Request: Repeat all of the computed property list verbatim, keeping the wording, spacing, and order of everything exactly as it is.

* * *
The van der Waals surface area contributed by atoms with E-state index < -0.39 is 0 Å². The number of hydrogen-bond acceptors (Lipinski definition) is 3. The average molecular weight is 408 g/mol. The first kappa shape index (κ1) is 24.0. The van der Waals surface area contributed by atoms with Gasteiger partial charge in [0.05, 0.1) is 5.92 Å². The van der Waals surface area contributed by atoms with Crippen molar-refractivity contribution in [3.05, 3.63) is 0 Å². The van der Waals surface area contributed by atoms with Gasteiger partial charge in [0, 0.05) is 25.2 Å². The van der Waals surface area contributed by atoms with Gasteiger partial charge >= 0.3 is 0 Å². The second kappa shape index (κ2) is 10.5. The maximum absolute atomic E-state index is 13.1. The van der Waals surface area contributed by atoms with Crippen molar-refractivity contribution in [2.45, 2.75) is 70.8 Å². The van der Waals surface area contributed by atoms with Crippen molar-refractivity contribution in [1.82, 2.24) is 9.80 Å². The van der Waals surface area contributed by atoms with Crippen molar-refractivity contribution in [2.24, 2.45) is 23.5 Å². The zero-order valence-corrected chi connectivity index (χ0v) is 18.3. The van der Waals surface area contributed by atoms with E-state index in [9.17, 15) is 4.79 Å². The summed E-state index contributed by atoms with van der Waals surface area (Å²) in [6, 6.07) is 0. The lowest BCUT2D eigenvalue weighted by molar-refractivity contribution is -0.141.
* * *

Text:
The van der Waals surface area contributed by atoms with E-state index < -0.39 is 0 Å². The number of hydrogen-bond acceptors (Lipinski definition) is 3. The average molecular weight is 408 g/mol. The first kappa shape index (κ1) is 24.0. The van der Waals surface area contributed by atoms with Gasteiger partial charge in [0.05, 0.1) is 5.92 Å². The van der Waals surface area contributed by atoms with Crippen molar-refractivity contribution in [3.05, 3.63) is 0 Å². The van der Waals surface area contributed by atoms with Gasteiger partial charge in [0, 0.05) is 25.2 Å². The van der Waals surface area contributed by atoms with Gasteiger partial charge >= 0.3 is 0 Å². The second kappa shape index (κ2) is 10.5. The maximum absolute atomic E-state index is 13.1. The van der Waals surface area contributed by atoms with Crippen molar-refractivity contribution in [2.45, 2.75) is 70.8 Å². The van der Waals surface area contributed by atoms with Crippen molar-refractivity contribution in [1.82, 2.24) is 9.80 Å². The van der Waals surface area contributed by atoms with Crippen molar-refractivity contribution in [2.24, 2.45) is 23.5 Å². The zero-order valence-corrected chi connectivity index (χ0v) is 18.3. The van der Waals surface area contributed by atoms with E-state index in [9.17, 15) is 4.79 Å². The summed E-state index contributed by atoms with van der Waals surface area (Å²) in [6, 6.07) is 0. The lowest BCUT2D eigenvalue weighted by molar-refractivity contribution is -0.141.